Duszek, you may find it easier to deal with the examples by taking out "because", stripping away the implications, and reducing each situation to the actual statements being made.
He is lovable. I love him.
What was the question? (You can't beg one, unless you can ask it.) Two statements are made that mean [almost - I could quibble] the same thing. Neither causes the other nor explains anything nor leads to any further conclusion.
1. I am passive. (This explains nothing. Active people, even aggressive people, can love someone.)
2. and I do what I cannot resist. (Who doesn't? )
3. I love a lovable person and cannot help it.
This makes sense, but doesn't convey any information beyond the statement "I love him". We have no common definition of "lovable" the way we had a legal definition of "murder": though there may be large areas of overlap, each of us finds a slightly different set of traits "lovable".
More: Of course you can't help it - love isn't an action one can choose to carry out, but a state of mind that befalls us. So, statements 2. and 3. are true of anyone in love, without explaining why they love whom they love. Statement 1. was simply irrelevant.
This one can be an actual argument: it does contain cause-effect relationships. You have introduced a change .In 2. [He is lovable because i love him] the beloved can become lovable because under the loving influence he becomes gentle and attractive.
This makes sense too.
1. He was a mean, slovenly SOB.
2. I loved him anyway.
3. Now, he is gentle and well-groomed.
4. Now, other people love him, too.
Therefore: My love made him lovable.
By the way, the converse of a circular argument is not necessarily equivalent, especially when the = is a "because" word. In your example: "I love him because he is lovable" [@& = &@], is nothing more than a circular way of saying "I find that person lovable.", wherein 'because' is meaningless.
However, "He is lovable because I love him." [&@ < $&@] is a much bigger claim: that my influence affected a change in the other person, wherein 'because' is an active agent.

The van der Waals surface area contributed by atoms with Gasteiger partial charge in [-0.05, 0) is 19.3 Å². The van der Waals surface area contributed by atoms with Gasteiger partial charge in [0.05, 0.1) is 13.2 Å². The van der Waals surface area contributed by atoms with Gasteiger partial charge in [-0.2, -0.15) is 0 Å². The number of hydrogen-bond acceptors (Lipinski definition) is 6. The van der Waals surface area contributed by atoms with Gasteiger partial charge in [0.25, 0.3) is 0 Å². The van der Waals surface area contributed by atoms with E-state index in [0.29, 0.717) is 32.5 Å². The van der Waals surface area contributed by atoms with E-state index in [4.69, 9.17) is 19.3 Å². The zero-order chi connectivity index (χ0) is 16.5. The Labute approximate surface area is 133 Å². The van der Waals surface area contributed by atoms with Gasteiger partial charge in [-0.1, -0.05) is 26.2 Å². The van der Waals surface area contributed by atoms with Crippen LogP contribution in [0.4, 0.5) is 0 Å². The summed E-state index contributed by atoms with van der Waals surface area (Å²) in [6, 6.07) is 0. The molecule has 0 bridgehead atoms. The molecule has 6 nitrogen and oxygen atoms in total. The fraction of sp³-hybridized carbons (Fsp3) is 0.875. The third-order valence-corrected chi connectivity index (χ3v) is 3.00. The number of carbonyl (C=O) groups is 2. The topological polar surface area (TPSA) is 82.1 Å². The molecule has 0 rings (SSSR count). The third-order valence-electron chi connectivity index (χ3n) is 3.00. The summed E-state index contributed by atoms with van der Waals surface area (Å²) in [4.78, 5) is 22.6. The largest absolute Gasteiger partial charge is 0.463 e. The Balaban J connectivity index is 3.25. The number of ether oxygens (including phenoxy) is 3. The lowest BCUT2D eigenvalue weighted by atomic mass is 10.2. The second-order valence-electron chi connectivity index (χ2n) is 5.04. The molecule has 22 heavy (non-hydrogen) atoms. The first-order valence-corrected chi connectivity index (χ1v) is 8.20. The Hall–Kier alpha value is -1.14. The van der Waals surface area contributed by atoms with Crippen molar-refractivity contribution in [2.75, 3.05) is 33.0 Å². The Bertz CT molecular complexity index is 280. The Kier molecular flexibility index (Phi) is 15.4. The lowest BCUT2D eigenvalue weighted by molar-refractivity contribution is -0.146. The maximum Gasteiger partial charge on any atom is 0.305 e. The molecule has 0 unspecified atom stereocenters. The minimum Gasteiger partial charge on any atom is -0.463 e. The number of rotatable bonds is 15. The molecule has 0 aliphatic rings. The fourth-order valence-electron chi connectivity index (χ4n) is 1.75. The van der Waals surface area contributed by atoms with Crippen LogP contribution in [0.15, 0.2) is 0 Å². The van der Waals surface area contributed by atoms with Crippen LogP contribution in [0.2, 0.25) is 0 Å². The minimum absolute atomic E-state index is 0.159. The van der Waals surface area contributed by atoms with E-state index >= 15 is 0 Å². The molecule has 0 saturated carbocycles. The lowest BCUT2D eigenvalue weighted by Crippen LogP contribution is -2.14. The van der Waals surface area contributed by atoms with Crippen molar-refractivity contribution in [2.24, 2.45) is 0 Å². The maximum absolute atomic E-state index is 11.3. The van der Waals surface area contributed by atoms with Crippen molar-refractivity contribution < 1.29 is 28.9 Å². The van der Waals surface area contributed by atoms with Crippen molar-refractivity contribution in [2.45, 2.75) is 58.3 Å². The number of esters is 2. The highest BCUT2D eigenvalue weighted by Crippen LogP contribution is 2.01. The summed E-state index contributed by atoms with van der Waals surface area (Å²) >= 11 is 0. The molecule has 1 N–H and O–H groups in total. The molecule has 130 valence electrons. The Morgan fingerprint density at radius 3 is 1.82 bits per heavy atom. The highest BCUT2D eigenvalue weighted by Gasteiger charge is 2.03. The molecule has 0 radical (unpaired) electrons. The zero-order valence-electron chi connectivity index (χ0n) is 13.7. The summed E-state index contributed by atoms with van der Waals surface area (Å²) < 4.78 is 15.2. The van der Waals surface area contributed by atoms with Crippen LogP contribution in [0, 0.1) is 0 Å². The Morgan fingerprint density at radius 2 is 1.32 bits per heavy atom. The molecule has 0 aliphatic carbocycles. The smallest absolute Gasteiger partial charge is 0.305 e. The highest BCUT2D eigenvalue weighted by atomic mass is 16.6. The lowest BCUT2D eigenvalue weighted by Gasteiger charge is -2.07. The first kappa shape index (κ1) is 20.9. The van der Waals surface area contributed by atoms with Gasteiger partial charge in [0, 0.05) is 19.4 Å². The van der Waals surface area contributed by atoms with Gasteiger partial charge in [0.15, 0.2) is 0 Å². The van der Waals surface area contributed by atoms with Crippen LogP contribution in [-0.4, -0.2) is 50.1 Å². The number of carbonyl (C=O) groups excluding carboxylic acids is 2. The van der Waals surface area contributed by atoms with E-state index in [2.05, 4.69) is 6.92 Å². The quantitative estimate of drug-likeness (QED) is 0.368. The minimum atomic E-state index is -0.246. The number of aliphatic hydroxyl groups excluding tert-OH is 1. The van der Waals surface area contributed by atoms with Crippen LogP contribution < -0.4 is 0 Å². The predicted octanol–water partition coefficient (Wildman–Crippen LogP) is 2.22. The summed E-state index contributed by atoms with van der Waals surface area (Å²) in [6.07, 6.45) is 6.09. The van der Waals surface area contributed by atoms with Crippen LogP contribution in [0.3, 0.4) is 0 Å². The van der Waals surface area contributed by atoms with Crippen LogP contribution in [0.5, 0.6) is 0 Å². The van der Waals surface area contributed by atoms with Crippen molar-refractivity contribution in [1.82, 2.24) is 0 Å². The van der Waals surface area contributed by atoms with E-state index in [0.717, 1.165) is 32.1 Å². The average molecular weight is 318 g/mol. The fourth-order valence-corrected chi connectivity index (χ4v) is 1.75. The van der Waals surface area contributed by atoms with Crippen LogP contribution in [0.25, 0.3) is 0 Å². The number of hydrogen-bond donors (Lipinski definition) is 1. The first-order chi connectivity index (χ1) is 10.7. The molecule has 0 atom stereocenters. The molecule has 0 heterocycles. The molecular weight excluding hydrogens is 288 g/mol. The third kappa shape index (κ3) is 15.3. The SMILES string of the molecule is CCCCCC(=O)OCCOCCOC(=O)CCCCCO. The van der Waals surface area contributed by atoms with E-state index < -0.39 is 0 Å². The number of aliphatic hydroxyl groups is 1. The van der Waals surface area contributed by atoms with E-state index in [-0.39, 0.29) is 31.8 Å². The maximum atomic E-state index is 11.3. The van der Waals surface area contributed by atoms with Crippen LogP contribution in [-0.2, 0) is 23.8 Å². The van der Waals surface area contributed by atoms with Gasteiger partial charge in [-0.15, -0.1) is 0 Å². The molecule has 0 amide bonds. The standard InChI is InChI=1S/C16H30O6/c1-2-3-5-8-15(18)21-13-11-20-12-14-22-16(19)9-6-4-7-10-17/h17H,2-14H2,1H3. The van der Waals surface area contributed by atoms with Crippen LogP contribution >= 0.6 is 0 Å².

Whenever you want to assess an argument, watch for two things: the smuggled-in Plus that Londoner referred to (in this example, the change from some previous state to lovability) and the false "because", which doesn't really show how one thing made another thing happen. Advertisers, spin doctors and propagandists use these tricks all the time. A statement "makes sense" but its claims don't stand up to critical scrutiny.
ETA This just in.
Sure. She's not making an argument; she's merely answering a limited question.A: Why do you want this doll ?
B: Because it´s the hottest one.
Would you consider B´s answer as a logical one ?
She wasn't asked for those particulars. We can infer them from her answer, but we should not rush to a conclusion on insufficient evidence. It might be that her niece - under the influence of advertising or envy begged her for the doll and B is giving in to personal affection, rather than trendiness.B is not specific whether she is a conformist or whether the advitisement convinced her.
That's a whole different story. Someone commanded or conducted them in that response. At face value, the inference would be: many dolls have some kind of heat source within them, but this one burns at the highest temperature. We might also extrapolate that the nights are cold, the Greeks are all single and they need something hot to snuggle up to. But none of that is stated. Nothing is explained.We can make it plural:
Pericles asks the Greeks gathered in the agora:
Why do you want this toy ?
They answer in a choir: because it is the hottest one.
I should think this would put the Athenians off it. They must be very cold!(Also Spartans like it, and Phenicians and Persians and Macedonians.)